Image credit: NRF
The energy level at NRF 2023, aka the Big Show, was palpable, as large crowds swarmed the expo floors and outer halls of the Javits Center in New York, even as holiday numbers from the association itself and the government signaled concerns in the industry and the markets down the street.
In the first year of a fully post-pandemic era (yes I said it), retailers and vendors alike were eager to come out en masse and celebrate physical and digital retail, looking hopefully to the future and offering all manner of data-driven solutions.
Many booth presentations at NRF 2023 had attendees thronged ten deep or more to hear about how a particular technology can help them solve a particular pain point. And exhibitors opened up their wallets to provide some great swag as a lure, including American Express handing out envelopes with $25 gift cards (thanks!) and Shopify with its giveaway kiosks outside the hall (darn!).
Whoever handed out the nice wool scarves at their booth — my wife thanks you!
Virtually all exhibitors I met with at NRF 2023 offered some flavor of machine learning (ML) or artificial intelligence (AI), or both, in their product or platform. Handout slicks and flatscreen demos pointed out how ML and AI drive greater efficiency, more conversions via an irresistible customer promise (a major theme), and a deeper understanding of store traffic, merchandising and buyer behavior.
Data, especially for predictive analytics to help retailers skate to where the puck is going to be, now touches every aspect of retail.
Solving for inventory management was another particularly strong focus area of exhibitors and sessions at NRF 2023, as the industry is now working to get on the other side of extreme glut and carrying costs, and a discount-driven holiday season to lure in shoppers and clear out stocks.
The battle between legacy platforms from major players and headless, API-based microservices architecture from upstart start-ups played out on the expo floor. Refugee developers from the big guns talked about how their better mousetrap provided faster time to value (yet another theme) and greater efficiency and flexibility at a lower TCO.
Speaking of time to value: I heard several times from startup executives some variant on the fact that in 2023, “the CFO is the new CEO.” Many retailers and ecommerce companies, stung by an inflation-fueled pullback, are reducing their capex. A return to profitability is the new prime directive, replacing “keep the customer at any cost.”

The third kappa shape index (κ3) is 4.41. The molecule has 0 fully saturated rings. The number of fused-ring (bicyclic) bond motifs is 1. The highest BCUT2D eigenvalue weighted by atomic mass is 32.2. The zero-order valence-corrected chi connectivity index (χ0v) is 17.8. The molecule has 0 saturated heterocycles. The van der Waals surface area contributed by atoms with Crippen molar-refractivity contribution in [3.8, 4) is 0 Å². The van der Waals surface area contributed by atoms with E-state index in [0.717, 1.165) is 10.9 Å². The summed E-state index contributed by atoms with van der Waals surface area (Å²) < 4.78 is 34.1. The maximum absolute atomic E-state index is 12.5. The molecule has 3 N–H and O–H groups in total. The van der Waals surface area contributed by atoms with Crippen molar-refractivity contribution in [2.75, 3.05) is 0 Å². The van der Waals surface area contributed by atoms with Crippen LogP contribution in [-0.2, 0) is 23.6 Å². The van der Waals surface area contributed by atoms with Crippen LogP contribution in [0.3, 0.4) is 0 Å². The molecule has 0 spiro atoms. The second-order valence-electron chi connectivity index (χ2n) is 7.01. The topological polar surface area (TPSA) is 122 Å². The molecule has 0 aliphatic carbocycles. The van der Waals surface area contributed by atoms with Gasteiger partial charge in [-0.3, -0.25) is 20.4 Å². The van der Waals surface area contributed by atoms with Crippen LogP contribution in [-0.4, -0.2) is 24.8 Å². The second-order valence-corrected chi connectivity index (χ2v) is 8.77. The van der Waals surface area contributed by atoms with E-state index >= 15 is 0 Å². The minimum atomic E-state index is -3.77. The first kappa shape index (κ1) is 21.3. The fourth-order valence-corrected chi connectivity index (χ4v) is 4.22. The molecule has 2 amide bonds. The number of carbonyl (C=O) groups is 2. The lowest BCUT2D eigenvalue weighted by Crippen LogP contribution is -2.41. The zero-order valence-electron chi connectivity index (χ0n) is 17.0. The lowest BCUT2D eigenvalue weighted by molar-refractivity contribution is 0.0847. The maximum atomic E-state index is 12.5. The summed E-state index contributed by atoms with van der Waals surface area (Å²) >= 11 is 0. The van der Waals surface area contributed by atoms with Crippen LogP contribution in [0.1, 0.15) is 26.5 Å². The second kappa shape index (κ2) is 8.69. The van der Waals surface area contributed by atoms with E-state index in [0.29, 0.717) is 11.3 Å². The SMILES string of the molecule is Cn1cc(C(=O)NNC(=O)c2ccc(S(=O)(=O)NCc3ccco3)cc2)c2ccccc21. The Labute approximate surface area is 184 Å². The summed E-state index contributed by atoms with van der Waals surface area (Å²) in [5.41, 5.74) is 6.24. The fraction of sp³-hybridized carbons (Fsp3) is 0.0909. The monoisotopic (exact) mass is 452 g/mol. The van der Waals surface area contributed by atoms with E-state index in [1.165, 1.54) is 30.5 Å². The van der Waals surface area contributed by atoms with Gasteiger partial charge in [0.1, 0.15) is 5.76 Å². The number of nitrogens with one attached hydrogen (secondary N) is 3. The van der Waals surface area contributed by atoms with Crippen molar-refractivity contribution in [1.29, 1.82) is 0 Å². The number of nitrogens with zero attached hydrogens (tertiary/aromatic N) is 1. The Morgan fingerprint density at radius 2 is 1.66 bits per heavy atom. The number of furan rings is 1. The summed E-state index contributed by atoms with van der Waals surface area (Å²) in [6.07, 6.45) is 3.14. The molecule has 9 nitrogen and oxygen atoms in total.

The way one explained it to me: “The messaging is now around, (our software) gives you a lot more protection from volatility, as the CFO has an increased focus on risk. We had to adjust our go-to-market. We feel very confident in this approach, based on what we’ve seen in the market.”
Looking at the economics of 2023, Jonathan Silver, founder, president and CEO of payment platform Affinity Solutions, told reporters in a pressroom session that there are hopeful signs in the broader economy and in retail.
“If inflation is ameliorated and wages stay strong, we have a wider runway for a soft landing into 2023,” said Silver, whose company supplies transactional data to investment firms and the U.S. government. And even with consumer confidence challenged, people are still spending, Silver said, as the correlation between the two isn’t as strong as it once was.
“The best way to stimulate the economy is to push money to lower-income households, who push it right back into the economy,” said Mark Matthews, vice president of research for NRF. He noted how retail spending has steadily climbed from 7% growth in the doldrums of 2020 to 14.7% in 2021 and 17% in 2022.
Perhaps so, but that doesn’t happen at a zero cost, with trillions in stimulus spending in two years and the government now bumping up against the debt ceiling.
Matthews also said a six-month look-back shows inflation at a favorable 1.9%, vs. 6.5% from a 12-month comparison as of the end of 2022 from the Department of Labor.
The day after the show closed, NRF reported that holiday spending in November and December grew 5.3% in 2022 to $936.3 billion, excluding automobile, gasoline and restaurants, below its forecast of 6% to 8% growth.
That same day, the U.S. Census Bureau reported that December retail sales, including food but excluding auto and gas, fell 1.1% from November to $677.1 billion, vs. an economist consensus figure of an 0.8% contraction. The previous month it had fallen 1%, adjusted upward from a previous estimate of 0.6%. Year-over-year produced a better picture of 6% growth in December.
In 2023, all eyes are on the back half of the year, as a telling point for the solidity of an economic recovery. We join the industry in looking to the northward markers as hopeful signs.